Hello ladies and gentlemen,
Over the past couple of years of blogging, I’ve noticed that social media platforms have gained incredible attention and importance in the promotion of reading. It isn’t just about leaving your thoughts on a book you’ve read for curious minds to wander the virtual world and land upon them. Marketing books has become such a crucial component to a book’s success that every little word, positive or negative, before, during and after publication, is determined by the hype and buzz around it.
Bloggers who fervently participate in sharing their passion for reading, in building the excitement for debut authors or anticipated releases, are invited to partake, whether voluntarily or unconsciously, to opening accounts on various social media platforms and remain connected to real-time news regarding books, authors and events. As they become enchanted by this easy access to information, it becomes nearly impossible for them to detach themselves from these platforms out of fear of missing out on crunchy reveals and privileged information. Some can’t even stop if they wanted to, having made a habit of visiting their feed as often as breathing.
Not only has it become so much easier to get in touch with the people behind the publication of books, from authors to publicists, everyone can also find a little bit of happiness in being able to contribute to the excitement by posting their own photos, thoughts and personal life for the world to live through them vicariously.
But as a blogger, while I am on all these social media platforms, I find it nearly impossible to juggle them all without allocating a lot less time on some of them, while focusing on others. To be able to be active on all of them would have to mean abandoning other things in your lifestyle, from responsibilities to social activities.
What I wanted to share with you guys today are all the social media platforms on which I have an account (sorted by my level of activity on them) as well as what I do on them to ultimately see what you guys think of them and what you prefer as a blogger.
I doubt anyone could oppose me on this but WordPress remains my favourite and the most important platform for blogging for me. Your website and your posts are always a reflection of your personality and your mind. It is the ultimate outlet for your writing creativity and the sanctuary for everyone to visit whenever they want. Through my blog, I was able to meet so many different people from all around the world and share a passion for something that is not that easy to share in my everyday life. Over time, it’s through this blog that I was able to make some of the best virtual friends that any introvert could ask for and that alone makes it one of the best platforms that I will always cherish.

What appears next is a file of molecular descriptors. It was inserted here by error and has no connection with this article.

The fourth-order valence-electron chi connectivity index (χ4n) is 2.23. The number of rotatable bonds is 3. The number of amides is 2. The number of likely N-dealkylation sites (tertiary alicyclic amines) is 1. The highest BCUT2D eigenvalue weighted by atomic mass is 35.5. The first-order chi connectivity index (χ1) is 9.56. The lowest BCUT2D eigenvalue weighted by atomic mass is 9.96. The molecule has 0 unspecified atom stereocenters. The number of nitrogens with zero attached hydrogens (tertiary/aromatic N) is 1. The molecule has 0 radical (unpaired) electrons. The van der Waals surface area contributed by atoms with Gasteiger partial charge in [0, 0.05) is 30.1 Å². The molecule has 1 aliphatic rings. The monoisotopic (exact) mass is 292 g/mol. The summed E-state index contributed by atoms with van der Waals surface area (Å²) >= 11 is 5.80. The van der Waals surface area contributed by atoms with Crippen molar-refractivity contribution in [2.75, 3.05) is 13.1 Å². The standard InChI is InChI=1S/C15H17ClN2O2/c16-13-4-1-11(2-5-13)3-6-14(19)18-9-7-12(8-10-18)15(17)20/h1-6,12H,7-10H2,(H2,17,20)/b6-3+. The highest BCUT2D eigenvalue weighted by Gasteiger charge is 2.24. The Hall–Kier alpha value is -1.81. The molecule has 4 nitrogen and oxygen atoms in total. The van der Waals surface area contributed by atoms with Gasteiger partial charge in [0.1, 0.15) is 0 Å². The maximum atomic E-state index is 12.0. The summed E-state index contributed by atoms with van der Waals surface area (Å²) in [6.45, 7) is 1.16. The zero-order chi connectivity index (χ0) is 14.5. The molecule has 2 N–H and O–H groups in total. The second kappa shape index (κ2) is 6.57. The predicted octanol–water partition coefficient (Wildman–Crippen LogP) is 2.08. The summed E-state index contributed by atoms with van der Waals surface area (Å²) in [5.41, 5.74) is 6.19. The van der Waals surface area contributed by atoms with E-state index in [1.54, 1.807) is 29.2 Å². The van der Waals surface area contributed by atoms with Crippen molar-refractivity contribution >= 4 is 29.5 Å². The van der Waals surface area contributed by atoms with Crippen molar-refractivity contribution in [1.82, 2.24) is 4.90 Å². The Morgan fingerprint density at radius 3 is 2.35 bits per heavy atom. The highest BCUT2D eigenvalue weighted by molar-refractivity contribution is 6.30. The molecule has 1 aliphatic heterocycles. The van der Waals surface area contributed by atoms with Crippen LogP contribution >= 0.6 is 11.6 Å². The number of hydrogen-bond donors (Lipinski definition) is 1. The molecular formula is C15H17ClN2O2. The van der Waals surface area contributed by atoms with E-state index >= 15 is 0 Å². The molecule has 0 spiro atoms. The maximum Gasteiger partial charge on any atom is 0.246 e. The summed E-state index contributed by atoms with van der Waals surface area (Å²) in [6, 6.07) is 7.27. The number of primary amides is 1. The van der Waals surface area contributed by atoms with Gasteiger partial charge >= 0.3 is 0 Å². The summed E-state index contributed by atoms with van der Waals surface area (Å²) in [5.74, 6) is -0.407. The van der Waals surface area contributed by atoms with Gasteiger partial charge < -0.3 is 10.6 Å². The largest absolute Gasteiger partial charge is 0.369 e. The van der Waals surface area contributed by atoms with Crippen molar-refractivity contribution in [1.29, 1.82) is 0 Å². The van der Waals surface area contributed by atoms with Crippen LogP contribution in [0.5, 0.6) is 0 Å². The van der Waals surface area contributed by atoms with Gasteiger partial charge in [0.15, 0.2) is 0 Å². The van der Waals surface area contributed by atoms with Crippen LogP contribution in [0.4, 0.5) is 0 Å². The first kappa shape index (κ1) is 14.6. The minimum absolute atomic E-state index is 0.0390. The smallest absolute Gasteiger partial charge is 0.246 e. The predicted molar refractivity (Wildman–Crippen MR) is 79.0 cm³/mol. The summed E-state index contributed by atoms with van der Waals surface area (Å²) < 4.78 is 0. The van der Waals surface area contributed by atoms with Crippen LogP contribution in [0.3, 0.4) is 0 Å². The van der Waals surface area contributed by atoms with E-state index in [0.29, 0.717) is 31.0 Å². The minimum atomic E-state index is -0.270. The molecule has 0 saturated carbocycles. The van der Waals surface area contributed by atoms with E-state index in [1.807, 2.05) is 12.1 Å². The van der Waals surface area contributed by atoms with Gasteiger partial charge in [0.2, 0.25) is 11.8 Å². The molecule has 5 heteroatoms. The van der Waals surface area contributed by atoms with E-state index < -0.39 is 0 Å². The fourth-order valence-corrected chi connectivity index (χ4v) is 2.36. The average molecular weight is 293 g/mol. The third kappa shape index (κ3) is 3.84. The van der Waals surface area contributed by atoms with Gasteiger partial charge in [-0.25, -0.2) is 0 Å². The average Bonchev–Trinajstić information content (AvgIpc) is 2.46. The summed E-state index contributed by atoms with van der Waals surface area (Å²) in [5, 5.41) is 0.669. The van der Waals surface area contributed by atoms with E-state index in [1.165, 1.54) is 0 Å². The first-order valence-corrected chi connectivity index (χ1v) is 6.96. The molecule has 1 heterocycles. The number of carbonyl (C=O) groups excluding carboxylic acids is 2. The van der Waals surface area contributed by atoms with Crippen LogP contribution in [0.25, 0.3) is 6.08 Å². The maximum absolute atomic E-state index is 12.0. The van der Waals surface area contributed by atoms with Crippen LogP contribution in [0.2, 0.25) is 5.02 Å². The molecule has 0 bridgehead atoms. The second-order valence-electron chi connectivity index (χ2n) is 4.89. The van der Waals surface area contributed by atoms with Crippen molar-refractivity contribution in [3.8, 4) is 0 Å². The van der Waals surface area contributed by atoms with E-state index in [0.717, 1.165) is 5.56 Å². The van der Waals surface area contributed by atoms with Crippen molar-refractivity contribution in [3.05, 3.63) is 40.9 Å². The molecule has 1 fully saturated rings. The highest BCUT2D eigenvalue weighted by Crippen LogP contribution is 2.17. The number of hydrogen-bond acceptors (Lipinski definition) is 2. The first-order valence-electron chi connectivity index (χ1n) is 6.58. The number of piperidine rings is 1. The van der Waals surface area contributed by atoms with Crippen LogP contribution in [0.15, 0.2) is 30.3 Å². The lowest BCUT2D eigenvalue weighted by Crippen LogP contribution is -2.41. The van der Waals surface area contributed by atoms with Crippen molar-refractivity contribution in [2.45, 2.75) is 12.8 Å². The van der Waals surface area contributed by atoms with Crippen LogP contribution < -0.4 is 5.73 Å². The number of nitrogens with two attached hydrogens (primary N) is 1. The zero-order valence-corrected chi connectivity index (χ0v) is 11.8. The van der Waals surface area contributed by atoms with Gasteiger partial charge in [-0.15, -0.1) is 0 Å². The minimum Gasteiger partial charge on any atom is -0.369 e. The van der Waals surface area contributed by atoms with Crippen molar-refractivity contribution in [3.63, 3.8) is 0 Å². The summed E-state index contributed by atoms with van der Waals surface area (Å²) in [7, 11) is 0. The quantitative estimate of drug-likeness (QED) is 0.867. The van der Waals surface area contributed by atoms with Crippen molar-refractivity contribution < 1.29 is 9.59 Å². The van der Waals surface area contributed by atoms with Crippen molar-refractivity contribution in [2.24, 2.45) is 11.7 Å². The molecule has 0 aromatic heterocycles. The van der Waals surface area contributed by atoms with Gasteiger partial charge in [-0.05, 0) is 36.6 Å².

One of the hardest-hitting features of WordPress remains the statistical input that you get with it. From the number of views and likes to the number of followers, there are countless bloggers who pay particular attention to this, whether they want to or not but the biggest advice I can give you is to blog for yourself first and let the numbers fluctuate as they want.
When I first began to blog on WordPress, I also learned about the existence of Goodreads and its countless options that allow readers to archive and track all of their reading in one place. This easy-to-use platform also has a fascinating community but the social features on it aren’t as friendly as other well-known platforms. While some people prefer keeping a library/log of their book collection and their reading on other applications or spreadsheets, this ended up being my first solution and remains the most important one for me today.
On Goodreads, reviews are also showcased thanks to a like-system that essentially allows popular individuals to pump their reviews to the top and promote (or not) certain books. Since the social aspect of this platform is rough, I personally never paid too much attention to getting likes on it since I use Goodreads as a virtual library.
Another platform that I like to scroll through from time to time is Twitter. Allowing everyone to tweet character-limited posts and share (retweet) all kinds of content, this platform seemed like a wonderful place to discover more about the bloggers that I interact with. Over the years, authors and publishers became more and more active on these platforms, allowing everyone to interact with them and share their exclusive content. Of course, with those years, an incredible number of horrible people became omnipresent, turning the place a bit toxic but if you use it at the frequency I do, you only get the time to see the good! 🙂